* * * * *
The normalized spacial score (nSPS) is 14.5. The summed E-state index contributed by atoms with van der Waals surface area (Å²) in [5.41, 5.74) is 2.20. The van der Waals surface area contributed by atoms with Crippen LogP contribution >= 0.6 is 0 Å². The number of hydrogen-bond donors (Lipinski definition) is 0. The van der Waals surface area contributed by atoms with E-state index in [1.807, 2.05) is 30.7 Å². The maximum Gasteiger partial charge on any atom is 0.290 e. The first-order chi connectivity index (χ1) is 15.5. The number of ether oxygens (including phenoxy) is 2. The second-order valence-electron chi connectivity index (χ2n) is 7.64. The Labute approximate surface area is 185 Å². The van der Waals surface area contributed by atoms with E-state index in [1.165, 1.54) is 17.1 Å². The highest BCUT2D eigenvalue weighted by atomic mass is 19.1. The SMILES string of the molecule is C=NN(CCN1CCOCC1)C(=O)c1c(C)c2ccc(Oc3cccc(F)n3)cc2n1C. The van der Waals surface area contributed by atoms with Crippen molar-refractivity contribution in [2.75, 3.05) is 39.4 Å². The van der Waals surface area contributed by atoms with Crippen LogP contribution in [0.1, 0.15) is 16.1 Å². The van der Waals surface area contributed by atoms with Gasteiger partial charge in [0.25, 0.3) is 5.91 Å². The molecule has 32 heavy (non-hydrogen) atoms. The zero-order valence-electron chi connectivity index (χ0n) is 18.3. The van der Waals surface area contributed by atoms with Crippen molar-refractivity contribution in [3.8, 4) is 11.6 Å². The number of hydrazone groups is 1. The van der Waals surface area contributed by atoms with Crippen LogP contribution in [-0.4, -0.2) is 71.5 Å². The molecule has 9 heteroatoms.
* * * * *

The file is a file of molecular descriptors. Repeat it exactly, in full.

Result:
The normalized spacial score (nSPS) is 14.5. The summed E-state index contributed by atoms with van der Waals surface area (Å²) in [5.41, 5.74) is 2.20. The van der Waals surface area contributed by atoms with Crippen LogP contribution >= 0.6 is 0 Å². The number of hydrogen-bond donors (Lipinski definition) is 0. The van der Waals surface area contributed by atoms with E-state index in [1.807, 2.05) is 30.7 Å². The maximum Gasteiger partial charge on any atom is 0.290 e. The first-order chi connectivity index (χ1) is 15.5. The number of ether oxygens (including phenoxy) is 2. The second-order valence-electron chi connectivity index (χ2n) is 7.64. The Labute approximate surface area is 185 Å². The van der Waals surface area contributed by atoms with E-state index in [1.165, 1.54) is 17.1 Å². The highest BCUT2D eigenvalue weighted by atomic mass is 19.1. The SMILES string of the molecule is C=NN(CCN1CCOCC1)C(=O)c1c(C)c2ccc(Oc3cccc(F)n3)cc2n1C. The van der Waals surface area contributed by atoms with Crippen molar-refractivity contribution in [2.75, 3.05) is 39.4 Å². The van der Waals surface area contributed by atoms with Crippen LogP contribution in [0.1, 0.15) is 16.1 Å². The van der Waals surface area contributed by atoms with Gasteiger partial charge in [0.25, 0.3) is 5.91 Å². The molecule has 32 heavy (non-hydrogen) atoms. The zero-order valence-electron chi connectivity index (χ0n) is 18.3. The van der Waals surface area contributed by atoms with Crippen molar-refractivity contribution in [3.8, 4) is 11.6 Å². The number of hydrazone groups is 1. The van der Waals surface area contributed by atoms with Crippen LogP contribution in [-0.4, -0.2) is 71.5 Å². The molecule has 9 heteroatoms.